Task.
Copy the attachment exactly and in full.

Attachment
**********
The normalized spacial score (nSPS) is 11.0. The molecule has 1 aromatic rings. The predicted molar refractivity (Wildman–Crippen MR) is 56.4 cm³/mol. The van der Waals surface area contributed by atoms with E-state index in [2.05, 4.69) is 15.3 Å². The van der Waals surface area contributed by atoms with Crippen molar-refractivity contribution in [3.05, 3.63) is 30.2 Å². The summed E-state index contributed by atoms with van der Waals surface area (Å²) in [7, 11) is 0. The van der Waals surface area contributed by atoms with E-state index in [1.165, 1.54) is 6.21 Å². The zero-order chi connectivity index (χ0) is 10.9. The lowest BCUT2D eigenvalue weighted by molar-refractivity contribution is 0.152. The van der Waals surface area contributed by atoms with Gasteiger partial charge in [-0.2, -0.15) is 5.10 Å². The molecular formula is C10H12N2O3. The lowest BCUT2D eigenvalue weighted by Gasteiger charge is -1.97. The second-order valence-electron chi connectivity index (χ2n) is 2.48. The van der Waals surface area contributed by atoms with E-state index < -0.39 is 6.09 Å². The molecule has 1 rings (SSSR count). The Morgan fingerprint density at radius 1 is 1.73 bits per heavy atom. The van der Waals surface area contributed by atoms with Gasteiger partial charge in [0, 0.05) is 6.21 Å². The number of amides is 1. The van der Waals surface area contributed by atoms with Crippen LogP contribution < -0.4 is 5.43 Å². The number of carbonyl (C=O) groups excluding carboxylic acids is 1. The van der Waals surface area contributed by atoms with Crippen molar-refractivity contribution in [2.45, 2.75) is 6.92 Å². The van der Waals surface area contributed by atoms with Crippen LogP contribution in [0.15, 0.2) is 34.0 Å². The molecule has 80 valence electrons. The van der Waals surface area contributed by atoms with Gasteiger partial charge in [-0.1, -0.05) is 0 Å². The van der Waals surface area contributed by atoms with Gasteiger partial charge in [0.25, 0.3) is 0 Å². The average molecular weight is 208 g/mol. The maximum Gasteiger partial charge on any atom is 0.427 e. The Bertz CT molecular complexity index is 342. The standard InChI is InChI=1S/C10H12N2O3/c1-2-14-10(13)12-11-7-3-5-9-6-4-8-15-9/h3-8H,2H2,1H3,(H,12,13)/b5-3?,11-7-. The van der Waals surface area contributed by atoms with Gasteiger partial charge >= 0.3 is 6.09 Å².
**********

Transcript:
The normalized spacial score (nSPS) is 11.0. The molecule has 1 aromatic rings. The predicted molar refractivity (Wildman–Crippen MR) is 56.4 cm³/mol. The van der Waals surface area contributed by atoms with E-state index in [2.05, 4.69) is 15.3 Å². The van der Waals surface area contributed by atoms with Crippen molar-refractivity contribution in [3.05, 3.63) is 30.2 Å². The summed E-state index contributed by atoms with van der Waals surface area (Å²) in [7, 11) is 0. The van der Waals surface area contributed by atoms with E-state index in [1.165, 1.54) is 6.21 Å². The zero-order chi connectivity index (χ0) is 10.9. The lowest BCUT2D eigenvalue weighted by molar-refractivity contribution is 0.152. The van der Waals surface area contributed by atoms with Gasteiger partial charge in [-0.2, -0.15) is 5.10 Å². The molecular formula is C10H12N2O3. The lowest BCUT2D eigenvalue weighted by Gasteiger charge is -1.97. The second-order valence-electron chi connectivity index (χ2n) is 2.48. The van der Waals surface area contributed by atoms with E-state index < -0.39 is 6.09 Å². The molecule has 1 rings (SSSR count). The Morgan fingerprint density at radius 1 is 1.73 bits per heavy atom. The van der Waals surface area contributed by atoms with Gasteiger partial charge in [0, 0.05) is 6.21 Å². The number of amides is 1. The van der Waals surface area contributed by atoms with Crippen LogP contribution < -0.4 is 5.43 Å². The number of carbonyl (C=O) groups excluding carboxylic acids is 1. The van der Waals surface area contributed by atoms with Crippen molar-refractivity contribution in [2.45, 2.75) is 6.92 Å². The van der Waals surface area contributed by atoms with Crippen LogP contribution in [0.15, 0.2) is 34.0 Å². The molecule has 80 valence electrons. The van der Waals surface area contributed by atoms with Gasteiger partial charge in [-0.1, -0.05) is 0 Å². The van der Waals surface area contributed by atoms with Gasteiger partial charge in [0.25, 0.3) is 0 Å². The average molecular weight is 208 g/mol. The maximum Gasteiger partial charge on any atom is 0.427 e. The Bertz CT molecular complexity index is 342. The standard InChI is InChI=1S/C10H12N2O3/c1-2-14-10(13)12-11-7-3-5-9-6-4-8-15-9/h3-8H,2H2,1H3,(H,12,13)/b5-3?,11-7-. The van der Waals surface area contributed by atoms with Gasteiger partial charge >= 0.3 is 6.09 Å².